[FreeBSD-Announce] FreeBSD Core statement on recent freebsd-update and related vulnerabilities
core-secretary at freebsd.org
core-secretary at freebsd.org
Wed Aug 10 11:58:23 UTC 2016
Dear FreeBSD Community:
The FreeBSD Core team and FreeBSD Security team would like to update the
community on the reports of security vulnerabilities in freebsd-update,
portsnap, libarchive, and bspatch.
We understand the severity of this issue, and are actively working to resolve
the issues and improve the security of FreeBSD.
A recent post to the freebsd-security@ list raised a number of questions
and we would like to address those.
1. Since there are known vulnerabilities in freebsd-update and
portsnap, why has there been no notification to the community
As a general rule, the FreeBSD Security Officer does not announce
vulnerabilities for which there is no released patch. We are
reviewing this policy for cases where a proof-of-concept or working
exploit is already public.
2. Why was there no mention of the fact that running freebsd-update
to install the fix for the bspatch advisory [SA-16:25] may actually
expose users to the vulnerability?
To be exposed, a user would need to be under an active
Man-In-The-Middle attack when fetching patches. The Security
Advisory did not contain information on the theoretical implications
of the vulnerability. A more explicit paragraph in the 'Impact'
statement may have been warranted. As always, instructions on how to
compile the patched bspatch manually rather than using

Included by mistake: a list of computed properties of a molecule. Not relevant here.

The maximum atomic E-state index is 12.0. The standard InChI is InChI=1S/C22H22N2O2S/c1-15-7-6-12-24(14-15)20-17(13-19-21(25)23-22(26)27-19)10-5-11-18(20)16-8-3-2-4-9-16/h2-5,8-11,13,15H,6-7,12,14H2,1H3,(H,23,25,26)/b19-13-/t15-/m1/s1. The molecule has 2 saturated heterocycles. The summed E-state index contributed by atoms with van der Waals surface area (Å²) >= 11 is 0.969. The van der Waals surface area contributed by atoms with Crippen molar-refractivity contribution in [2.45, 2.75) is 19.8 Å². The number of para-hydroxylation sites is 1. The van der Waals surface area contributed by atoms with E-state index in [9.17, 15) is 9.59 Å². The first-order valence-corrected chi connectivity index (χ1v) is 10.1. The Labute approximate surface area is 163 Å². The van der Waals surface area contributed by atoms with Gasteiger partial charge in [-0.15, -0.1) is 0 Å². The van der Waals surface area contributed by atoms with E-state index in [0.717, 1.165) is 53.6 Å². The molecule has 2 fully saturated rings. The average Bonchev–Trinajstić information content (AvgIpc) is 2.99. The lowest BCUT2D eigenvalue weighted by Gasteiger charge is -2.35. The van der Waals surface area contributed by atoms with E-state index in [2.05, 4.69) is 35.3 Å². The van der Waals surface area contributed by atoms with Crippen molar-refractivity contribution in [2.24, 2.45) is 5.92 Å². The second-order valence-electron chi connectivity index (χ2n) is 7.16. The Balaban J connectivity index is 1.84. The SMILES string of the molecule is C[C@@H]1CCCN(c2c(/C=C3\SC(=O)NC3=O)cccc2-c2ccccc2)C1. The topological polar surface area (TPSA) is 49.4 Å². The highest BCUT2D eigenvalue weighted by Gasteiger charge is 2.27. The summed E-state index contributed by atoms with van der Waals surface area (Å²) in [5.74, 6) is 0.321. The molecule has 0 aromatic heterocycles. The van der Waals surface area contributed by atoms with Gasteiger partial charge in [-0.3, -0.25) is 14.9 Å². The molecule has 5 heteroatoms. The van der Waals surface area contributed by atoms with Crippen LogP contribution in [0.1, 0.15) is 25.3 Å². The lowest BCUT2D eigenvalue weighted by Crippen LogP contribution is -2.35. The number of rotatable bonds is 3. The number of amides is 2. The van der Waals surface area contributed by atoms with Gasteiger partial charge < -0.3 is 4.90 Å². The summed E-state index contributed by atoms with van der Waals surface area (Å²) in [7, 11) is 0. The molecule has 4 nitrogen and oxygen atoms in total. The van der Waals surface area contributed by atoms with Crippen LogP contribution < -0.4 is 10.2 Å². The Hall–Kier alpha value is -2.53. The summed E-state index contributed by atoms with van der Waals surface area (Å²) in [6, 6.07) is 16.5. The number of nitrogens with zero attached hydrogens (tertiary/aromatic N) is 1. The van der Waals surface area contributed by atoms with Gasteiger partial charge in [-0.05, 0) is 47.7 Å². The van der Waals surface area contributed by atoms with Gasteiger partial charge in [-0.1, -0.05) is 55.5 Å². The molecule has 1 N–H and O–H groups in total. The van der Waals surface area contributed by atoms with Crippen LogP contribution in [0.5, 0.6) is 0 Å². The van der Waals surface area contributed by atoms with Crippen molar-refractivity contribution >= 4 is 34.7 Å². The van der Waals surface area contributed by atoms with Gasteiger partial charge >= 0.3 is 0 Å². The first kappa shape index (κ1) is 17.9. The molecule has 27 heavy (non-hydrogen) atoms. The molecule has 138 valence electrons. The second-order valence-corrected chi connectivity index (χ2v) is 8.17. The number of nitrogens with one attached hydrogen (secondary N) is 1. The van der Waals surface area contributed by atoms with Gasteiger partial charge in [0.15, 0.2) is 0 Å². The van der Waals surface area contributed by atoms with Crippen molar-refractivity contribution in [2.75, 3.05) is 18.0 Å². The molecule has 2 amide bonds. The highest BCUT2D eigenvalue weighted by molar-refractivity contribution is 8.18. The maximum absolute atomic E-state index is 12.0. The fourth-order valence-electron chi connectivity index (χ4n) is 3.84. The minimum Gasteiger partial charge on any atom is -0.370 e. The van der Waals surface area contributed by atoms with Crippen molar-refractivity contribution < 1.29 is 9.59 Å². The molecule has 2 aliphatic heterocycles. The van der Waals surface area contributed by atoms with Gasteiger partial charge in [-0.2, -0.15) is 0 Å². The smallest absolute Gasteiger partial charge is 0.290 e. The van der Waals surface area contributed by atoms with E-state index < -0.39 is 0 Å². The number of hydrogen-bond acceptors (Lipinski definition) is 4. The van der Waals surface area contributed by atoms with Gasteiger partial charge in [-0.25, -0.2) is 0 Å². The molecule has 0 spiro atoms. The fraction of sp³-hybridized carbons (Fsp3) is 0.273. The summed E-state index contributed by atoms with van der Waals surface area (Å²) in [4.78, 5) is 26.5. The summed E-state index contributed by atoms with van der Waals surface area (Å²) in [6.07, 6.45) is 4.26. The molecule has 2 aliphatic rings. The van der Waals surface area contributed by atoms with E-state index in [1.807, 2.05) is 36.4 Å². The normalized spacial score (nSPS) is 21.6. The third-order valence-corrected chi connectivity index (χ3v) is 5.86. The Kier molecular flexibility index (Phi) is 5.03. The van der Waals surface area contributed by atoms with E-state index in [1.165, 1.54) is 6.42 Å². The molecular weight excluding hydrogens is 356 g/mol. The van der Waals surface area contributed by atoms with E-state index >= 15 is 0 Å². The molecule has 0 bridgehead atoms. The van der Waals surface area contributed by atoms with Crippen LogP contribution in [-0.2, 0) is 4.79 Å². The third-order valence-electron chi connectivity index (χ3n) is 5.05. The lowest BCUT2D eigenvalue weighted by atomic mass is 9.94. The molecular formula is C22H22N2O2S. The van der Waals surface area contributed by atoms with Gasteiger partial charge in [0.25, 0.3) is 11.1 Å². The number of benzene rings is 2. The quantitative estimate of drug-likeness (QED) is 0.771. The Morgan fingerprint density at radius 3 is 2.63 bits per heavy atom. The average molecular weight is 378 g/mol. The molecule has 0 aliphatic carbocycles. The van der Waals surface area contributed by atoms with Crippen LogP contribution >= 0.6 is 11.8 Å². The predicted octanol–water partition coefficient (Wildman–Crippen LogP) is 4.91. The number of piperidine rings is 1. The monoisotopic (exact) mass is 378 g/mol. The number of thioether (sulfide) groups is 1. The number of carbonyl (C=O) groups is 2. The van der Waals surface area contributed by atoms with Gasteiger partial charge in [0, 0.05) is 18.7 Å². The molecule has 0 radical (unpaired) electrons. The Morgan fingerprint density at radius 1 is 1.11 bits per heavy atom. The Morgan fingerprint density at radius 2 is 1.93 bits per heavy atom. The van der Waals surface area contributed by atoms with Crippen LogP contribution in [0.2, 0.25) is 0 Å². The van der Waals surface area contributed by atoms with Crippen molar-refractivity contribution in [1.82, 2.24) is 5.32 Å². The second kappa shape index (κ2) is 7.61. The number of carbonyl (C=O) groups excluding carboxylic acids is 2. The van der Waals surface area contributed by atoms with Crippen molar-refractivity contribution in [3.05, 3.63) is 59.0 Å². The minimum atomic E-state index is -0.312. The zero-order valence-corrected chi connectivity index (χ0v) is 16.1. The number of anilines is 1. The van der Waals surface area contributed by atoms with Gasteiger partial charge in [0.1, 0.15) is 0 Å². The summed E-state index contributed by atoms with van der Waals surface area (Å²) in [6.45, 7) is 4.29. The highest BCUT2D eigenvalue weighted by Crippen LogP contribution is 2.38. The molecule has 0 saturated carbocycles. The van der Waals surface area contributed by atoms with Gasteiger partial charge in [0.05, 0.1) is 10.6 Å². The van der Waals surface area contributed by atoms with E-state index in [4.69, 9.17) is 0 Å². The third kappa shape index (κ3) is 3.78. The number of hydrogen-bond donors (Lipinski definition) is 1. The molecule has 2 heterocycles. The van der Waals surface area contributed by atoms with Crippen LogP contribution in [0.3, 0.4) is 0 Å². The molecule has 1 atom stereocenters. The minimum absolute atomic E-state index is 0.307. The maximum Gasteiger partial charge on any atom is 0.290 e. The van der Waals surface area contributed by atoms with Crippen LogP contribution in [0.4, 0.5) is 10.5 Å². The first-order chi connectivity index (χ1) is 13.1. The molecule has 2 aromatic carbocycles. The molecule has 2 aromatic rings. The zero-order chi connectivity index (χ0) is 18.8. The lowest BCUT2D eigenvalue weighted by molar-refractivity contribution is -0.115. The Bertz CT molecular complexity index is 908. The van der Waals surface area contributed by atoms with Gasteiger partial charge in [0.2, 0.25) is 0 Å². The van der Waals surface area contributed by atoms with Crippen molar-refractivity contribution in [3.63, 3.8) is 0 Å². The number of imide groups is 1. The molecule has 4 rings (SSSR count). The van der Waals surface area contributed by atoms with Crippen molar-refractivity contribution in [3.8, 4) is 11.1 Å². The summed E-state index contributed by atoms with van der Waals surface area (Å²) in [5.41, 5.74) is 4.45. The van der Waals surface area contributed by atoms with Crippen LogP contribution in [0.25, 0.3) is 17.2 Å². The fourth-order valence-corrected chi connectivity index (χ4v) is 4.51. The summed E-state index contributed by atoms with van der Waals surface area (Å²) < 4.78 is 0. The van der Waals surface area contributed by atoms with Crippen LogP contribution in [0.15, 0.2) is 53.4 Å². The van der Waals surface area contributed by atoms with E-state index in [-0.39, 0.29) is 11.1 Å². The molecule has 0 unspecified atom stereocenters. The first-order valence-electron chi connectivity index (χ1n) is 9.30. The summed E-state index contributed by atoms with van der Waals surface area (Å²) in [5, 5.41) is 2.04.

freebsd-update were provided as part of the advisory.
3. The patch included in SA-16:25 is incomplete, and may still
permit heap corruption. The patch included in the document dump
is more complete. Why only a partial fix?
After discussion with the author of bspatch (Colin Percival, a
former FreeBSD Security Officer himself), The FreeBSD Security Team
found that the proposed patch added restrictions that may break
(legitimate) functionality in bspatch, possibly preventing some
valid patch files from being accepted. While a full fix is being
developed, the shorter patch which resolves the main vulnerability
was immediately released. This resolves the most critical issue in
the report. This smaller patch is safe, in that it does not risk
breaking bspatch while still resolving the attack vector of the
provided exploit code. The larger patch is still under development
and will be released once all of the issues have been
addressed. Automated fuzz testing is underway to search for any
additional memory corruption bugs.
Great care must be taken when updating the binary upgrade utility, as it
becomes much more difficult to fix after the fact, as the updater is then
broken. There are delicate interactions between the components that must be
thoroughly tested before the patch is released.
As of yet, patches for the libarchive vulnerabilities have not been released
upstream to be pulled into FreeBSD. In the meantime, HardenedBSD has created
patches for some of the libarchive vulnerabilities, the first is being
considered for inclusion in FreeBSD, at least until a complete fix is
committed upstream, however the second is considered too brute-force and
will not be committed as-is. Once the patches are in FreeBSD and updated
binaries are available, a Security Advisory will be issued.
The Security team is working on redesigning freebsd-update and portsnap to do
signature verification on all downloaded files before they are processed by
libarchive/tar, bspatch, or any other utilities. However, this change requires
modifying the metadata format used in the utilities, and care must be taken to
preserve compatibility with the existing clients, so the existing clients can
be used to install the future updates. Users will of course have the option to
build/apply the patches themselves if they do not feel comfortable using
freebsd-update to do so.
The security team is working diligently to resolve the issues and provide
timely, correct fixes for all known issues. Please subscribe to the
freebsd-security-notifications@ mailing-list to receive notifications of any
future Security Advisories.
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